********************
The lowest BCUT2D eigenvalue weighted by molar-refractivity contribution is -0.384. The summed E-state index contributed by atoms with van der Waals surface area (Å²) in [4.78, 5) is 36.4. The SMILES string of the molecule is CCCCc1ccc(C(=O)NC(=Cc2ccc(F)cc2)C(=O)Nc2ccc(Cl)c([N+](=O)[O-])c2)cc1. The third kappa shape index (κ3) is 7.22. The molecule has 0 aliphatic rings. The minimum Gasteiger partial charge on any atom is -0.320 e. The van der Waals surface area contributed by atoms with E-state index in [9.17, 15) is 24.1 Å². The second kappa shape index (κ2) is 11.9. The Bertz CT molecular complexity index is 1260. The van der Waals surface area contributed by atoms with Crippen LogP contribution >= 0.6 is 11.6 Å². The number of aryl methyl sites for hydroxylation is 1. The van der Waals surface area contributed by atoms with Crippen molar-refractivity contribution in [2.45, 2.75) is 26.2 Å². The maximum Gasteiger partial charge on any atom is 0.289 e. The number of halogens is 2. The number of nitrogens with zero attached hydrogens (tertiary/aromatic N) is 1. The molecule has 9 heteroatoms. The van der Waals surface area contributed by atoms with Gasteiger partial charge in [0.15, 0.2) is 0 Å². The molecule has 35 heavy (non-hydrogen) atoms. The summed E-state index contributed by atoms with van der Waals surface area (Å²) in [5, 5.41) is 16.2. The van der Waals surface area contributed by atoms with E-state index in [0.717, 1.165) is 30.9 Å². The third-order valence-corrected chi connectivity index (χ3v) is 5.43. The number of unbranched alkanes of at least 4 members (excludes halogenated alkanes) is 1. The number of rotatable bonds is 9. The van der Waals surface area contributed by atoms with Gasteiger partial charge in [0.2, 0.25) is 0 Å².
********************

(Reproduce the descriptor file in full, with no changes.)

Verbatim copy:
The lowest BCUT2D eigenvalue weighted by molar-refractivity contribution is -0.384. The summed E-state index contributed by atoms with van der Waals surface area (Å²) in [4.78, 5) is 36.4. The SMILES string of the molecule is CCCCc1ccc(C(=O)NC(=Cc2ccc(F)cc2)C(=O)Nc2ccc(Cl)c([N+](=O)[O-])c2)cc1. The third kappa shape index (κ3) is 7.22. The molecule has 0 aliphatic rings. The minimum Gasteiger partial charge on any atom is -0.320 e. The van der Waals surface area contributed by atoms with E-state index in [9.17, 15) is 24.1 Å². The second kappa shape index (κ2) is 11.9. The Bertz CT molecular complexity index is 1260. The van der Waals surface area contributed by atoms with Crippen LogP contribution >= 0.6 is 11.6 Å². The number of aryl methyl sites for hydroxylation is 1. The van der Waals surface area contributed by atoms with Crippen molar-refractivity contribution in [2.45, 2.75) is 26.2 Å². The maximum Gasteiger partial charge on any atom is 0.289 e. The number of halogens is 2. The number of nitrogens with zero attached hydrogens (tertiary/aromatic N) is 1. The molecule has 9 heteroatoms. The van der Waals surface area contributed by atoms with Gasteiger partial charge in [0.15, 0.2) is 0 Å². The molecule has 35 heavy (non-hydrogen) atoms. The summed E-state index contributed by atoms with van der Waals surface area (Å²) in [5, 5.41) is 16.2. The van der Waals surface area contributed by atoms with E-state index in [0.717, 1.165) is 30.9 Å². The third-order valence-corrected chi connectivity index (χ3v) is 5.43. The number of unbranched alkanes of at least 4 members (excludes halogenated alkanes) is 1. The number of rotatable bonds is 9. The van der Waals surface area contributed by atoms with Gasteiger partial charge in [0.2, 0.25) is 0 Å².